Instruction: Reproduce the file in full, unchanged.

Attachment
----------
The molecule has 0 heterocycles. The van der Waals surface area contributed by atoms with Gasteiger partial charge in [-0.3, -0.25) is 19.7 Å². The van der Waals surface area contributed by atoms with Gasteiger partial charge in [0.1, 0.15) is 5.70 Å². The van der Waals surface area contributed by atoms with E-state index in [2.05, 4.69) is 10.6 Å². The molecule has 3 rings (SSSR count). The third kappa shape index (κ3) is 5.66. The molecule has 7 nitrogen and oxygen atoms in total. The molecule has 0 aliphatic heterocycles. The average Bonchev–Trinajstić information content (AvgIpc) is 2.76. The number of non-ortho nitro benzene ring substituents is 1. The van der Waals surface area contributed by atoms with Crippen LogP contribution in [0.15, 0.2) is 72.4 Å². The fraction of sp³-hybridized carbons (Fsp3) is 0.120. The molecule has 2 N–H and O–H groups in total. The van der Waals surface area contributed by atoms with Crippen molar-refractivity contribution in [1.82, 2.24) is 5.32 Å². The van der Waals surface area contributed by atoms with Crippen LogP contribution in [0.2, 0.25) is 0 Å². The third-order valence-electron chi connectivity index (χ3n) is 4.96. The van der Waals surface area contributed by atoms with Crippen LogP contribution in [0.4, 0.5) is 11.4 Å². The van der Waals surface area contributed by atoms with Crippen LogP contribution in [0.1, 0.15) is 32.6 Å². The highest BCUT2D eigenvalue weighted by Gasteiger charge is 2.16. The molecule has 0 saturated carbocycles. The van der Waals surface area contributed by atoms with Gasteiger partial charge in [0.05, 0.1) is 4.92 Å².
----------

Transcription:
The molecule has 0 heterocycles. The van der Waals surface area contributed by atoms with Gasteiger partial charge in [-0.3, -0.25) is 19.7 Å². The van der Waals surface area contributed by atoms with Gasteiger partial charge in [0.1, 0.15) is 5.70 Å². The van der Waals surface area contributed by atoms with E-state index in [2.05, 4.69) is 10.6 Å². The molecule has 3 rings (SSSR count). The third kappa shape index (κ3) is 5.66. The molecule has 7 nitrogen and oxygen atoms in total. The molecule has 0 aliphatic heterocycles. The average Bonchev–Trinajstić information content (AvgIpc) is 2.76. The number of non-ortho nitro benzene ring substituents is 1. The van der Waals surface area contributed by atoms with Crippen LogP contribution in [0.15, 0.2) is 72.4 Å². The fraction of sp³-hybridized carbons (Fsp3) is 0.120. The molecule has 2 N–H and O–H groups in total. The van der Waals surface area contributed by atoms with Crippen molar-refractivity contribution in [1.82, 2.24) is 5.32 Å². The van der Waals surface area contributed by atoms with Crippen LogP contribution in [0.2, 0.25) is 0 Å². The third-order valence-electron chi connectivity index (χ3n) is 4.96. The van der Waals surface area contributed by atoms with Crippen LogP contribution in [0.4, 0.5) is 11.4 Å². The van der Waals surface area contributed by atoms with Crippen LogP contribution in [0.1, 0.15) is 32.6 Å². The highest BCUT2D eigenvalue weighted by Gasteiger charge is 2.16. The molecule has 0 saturated carbocycles. The van der Waals surface area contributed by atoms with Gasteiger partial charge in [0.05, 0.1) is 4.92 Å².